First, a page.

Secondly, the court will ask if there was a close and direct relationship between the defendant’s conduct and your injury? If there was a close and direct relationship, between the defendant’s actions and your injury, the defendant’s conduct will be said to have been the proximate cause of your injury. In other words, the defendant’s behavior was the thing that set in motion the events that ultimately caused you to be harmed.
To succeed in personal injury lawsuit, you must also show actual harm (damages) in the form of physical or emotional injury or economic losses. This can include property damage, bodily injuries, emotional distress, pain and suffering, loss of enjoyment of life, loss of consortium, lost wages, lost earning capacity, and anything that you’ve lost when you compare your life before and after the defendant’s negligent act.
Generally, liability for a personal injury only lies with the person who actually caused you harm. However, under certain circumstances, you may hold others liable as well. For instance, under the theory of vicarious liability, if an employee injures you while performing a task within the scope of his employment, his or her employer can also be held responsible.
Defenses to Negligence
In a personal injury lawsuit, there are two affirmative defenses that the defendant can claim to escape or reduce his or her liability for your injuries and losses:
- Assumption of risk – this involves the defendant alleging that you knew of the risk of being injured, but freely consented to his or her conduct at your own risk and, therefore, the defendant should not be liable for your damages.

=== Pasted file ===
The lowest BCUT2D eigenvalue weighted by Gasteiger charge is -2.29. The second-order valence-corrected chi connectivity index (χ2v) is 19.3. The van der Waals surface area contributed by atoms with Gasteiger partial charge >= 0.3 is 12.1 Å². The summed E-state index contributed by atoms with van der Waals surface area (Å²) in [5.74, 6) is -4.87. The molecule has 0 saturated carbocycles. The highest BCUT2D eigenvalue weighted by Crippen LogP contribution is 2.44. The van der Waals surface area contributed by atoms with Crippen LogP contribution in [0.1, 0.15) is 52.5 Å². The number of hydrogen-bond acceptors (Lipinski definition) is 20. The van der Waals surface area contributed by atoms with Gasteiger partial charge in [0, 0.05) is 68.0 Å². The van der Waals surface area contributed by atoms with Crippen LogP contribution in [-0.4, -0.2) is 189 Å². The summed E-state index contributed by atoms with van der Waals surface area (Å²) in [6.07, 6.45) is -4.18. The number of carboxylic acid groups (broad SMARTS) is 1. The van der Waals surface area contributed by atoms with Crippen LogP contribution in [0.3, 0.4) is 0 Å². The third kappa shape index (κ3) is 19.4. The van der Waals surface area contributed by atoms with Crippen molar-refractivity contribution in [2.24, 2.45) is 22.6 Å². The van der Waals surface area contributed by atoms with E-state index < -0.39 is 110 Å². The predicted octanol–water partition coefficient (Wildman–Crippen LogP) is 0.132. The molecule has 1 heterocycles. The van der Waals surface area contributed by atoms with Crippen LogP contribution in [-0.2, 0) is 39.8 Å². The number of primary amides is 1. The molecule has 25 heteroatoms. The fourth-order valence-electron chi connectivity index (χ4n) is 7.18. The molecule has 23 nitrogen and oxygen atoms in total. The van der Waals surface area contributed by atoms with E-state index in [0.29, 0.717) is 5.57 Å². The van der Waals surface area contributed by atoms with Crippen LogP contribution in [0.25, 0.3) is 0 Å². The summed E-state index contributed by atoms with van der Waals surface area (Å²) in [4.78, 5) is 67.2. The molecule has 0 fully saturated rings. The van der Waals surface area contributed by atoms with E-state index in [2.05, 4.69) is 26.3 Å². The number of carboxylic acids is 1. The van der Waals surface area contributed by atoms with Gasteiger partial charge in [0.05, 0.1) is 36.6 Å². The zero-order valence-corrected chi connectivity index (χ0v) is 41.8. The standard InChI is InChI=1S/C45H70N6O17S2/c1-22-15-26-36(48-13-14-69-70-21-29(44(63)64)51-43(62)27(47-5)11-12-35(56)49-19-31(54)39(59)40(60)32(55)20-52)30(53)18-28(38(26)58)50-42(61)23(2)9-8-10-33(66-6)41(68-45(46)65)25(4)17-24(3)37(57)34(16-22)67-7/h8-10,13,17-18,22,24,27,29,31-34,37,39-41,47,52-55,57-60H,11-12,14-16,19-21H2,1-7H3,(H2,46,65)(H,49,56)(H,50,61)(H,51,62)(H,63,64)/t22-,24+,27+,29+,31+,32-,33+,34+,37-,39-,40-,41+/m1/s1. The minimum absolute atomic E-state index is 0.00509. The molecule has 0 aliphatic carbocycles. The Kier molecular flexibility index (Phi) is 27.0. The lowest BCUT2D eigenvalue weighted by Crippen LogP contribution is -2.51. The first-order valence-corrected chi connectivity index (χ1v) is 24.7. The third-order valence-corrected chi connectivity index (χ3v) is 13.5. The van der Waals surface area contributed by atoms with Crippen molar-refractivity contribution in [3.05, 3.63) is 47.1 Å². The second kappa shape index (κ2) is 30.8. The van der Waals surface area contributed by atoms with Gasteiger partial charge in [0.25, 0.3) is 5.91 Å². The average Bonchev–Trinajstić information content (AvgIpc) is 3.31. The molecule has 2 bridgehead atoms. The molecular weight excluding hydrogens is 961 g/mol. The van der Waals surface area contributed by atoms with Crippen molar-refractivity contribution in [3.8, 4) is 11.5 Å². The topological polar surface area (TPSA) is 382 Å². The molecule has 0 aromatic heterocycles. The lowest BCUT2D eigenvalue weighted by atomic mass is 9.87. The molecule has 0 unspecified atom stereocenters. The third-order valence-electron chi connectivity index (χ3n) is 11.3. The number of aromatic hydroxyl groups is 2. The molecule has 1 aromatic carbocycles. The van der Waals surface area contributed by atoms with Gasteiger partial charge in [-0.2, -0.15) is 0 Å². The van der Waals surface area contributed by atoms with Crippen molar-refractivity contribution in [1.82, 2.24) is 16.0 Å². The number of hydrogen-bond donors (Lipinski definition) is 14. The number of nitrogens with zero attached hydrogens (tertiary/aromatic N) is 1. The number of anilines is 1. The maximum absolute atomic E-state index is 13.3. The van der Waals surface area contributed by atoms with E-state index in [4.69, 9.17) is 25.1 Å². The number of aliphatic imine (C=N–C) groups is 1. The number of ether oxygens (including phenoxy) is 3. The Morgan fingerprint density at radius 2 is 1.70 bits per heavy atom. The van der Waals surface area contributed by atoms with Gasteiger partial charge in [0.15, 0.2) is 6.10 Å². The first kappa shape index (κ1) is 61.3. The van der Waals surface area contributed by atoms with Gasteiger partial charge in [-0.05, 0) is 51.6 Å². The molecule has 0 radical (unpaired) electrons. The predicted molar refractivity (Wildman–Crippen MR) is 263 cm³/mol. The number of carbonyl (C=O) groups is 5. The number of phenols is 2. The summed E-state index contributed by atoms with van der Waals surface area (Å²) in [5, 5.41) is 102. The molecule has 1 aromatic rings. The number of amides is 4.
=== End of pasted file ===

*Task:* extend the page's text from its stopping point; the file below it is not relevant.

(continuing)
- Contributory negligence or comparative negligence – This is based on the fact that your own negligence contributed to your injuries, and thus, your recovery of damages should be reduced by your own percentage of fault or barred altogether.
Also, bear in mind that it is your duty to prove your case, and not the obligation of the defendant to disprove it. In other words, in a typical personal injury case, you will have to prove by a preponderance of the evidence that the defendant is liable for the accident and the medical bills, pain and suffering, and other damages that you have suffered from the time of the accident to the trial.
Furthermore, if you wish to be awarded damages for medical bills, pain and suffering, lost wages, or other damages that you will suffer in the future, you will have to prove that it is reasonably certain that you will suffer those damages as well.
Consult With An Experienced Atlanta Personal Injury Lawyer
If you or a loved one has been injured due to someone else’s negligence, call a personal injury law firm today to arrange a consultation. They will assess the circumstances of your case to determine if they warrant filing a personal injury claim and assist you in establishing liability for your injuries and losses.